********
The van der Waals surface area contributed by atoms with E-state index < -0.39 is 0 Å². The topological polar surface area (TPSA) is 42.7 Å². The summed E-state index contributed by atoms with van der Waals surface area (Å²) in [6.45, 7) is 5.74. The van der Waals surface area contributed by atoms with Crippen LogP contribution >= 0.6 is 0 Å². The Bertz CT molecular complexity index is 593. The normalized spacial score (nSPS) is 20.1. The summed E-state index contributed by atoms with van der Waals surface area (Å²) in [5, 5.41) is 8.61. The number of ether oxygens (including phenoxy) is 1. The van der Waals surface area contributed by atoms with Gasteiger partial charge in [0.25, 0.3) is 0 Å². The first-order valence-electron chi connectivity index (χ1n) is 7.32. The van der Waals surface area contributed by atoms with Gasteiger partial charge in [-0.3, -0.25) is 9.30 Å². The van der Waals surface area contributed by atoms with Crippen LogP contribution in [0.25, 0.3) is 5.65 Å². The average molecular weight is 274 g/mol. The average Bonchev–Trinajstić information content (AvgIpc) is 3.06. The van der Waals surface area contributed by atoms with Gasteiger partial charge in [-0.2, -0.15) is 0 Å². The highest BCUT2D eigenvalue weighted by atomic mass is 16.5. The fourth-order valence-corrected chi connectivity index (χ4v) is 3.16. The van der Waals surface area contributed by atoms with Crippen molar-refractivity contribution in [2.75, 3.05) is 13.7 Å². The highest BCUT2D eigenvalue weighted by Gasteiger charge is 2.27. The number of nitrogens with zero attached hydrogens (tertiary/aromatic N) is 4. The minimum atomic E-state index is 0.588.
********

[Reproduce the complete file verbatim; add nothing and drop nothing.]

The van der Waals surface area contributed by atoms with E-state index < -0.39 is 0 Å². The topological polar surface area (TPSA) is 42.7 Å². The summed E-state index contributed by atoms with van der Waals surface area (Å²) in [6.45, 7) is 5.74. The van der Waals surface area contributed by atoms with Crippen LogP contribution >= 0.6 is 0 Å². The Bertz CT molecular complexity index is 593. The normalized spacial score (nSPS) is 20.1. The summed E-state index contributed by atoms with van der Waals surface area (Å²) in [5, 5.41) is 8.61. The number of ether oxygens (including phenoxy) is 1. The van der Waals surface area contributed by atoms with Gasteiger partial charge in [0.25, 0.3) is 0 Å². The first-order valence-electron chi connectivity index (χ1n) is 7.32. The van der Waals surface area contributed by atoms with Gasteiger partial charge in [-0.3, -0.25) is 9.30 Å². The van der Waals surface area contributed by atoms with Crippen LogP contribution in [0.25, 0.3) is 5.65 Å². The average molecular weight is 274 g/mol. The average Bonchev–Trinajstić information content (AvgIpc) is 3.06. The van der Waals surface area contributed by atoms with Gasteiger partial charge in [-0.2, -0.15) is 0 Å². The highest BCUT2D eigenvalue weighted by atomic mass is 16.5. The fourth-order valence-corrected chi connectivity index (χ4v) is 3.16. The van der Waals surface area contributed by atoms with Crippen molar-refractivity contribution in [2.75, 3.05) is 13.7 Å². The highest BCUT2D eigenvalue weighted by Gasteiger charge is 2.27. The number of nitrogens with zero attached hydrogens (tertiary/aromatic N) is 4. The minimum atomic E-state index is 0.588.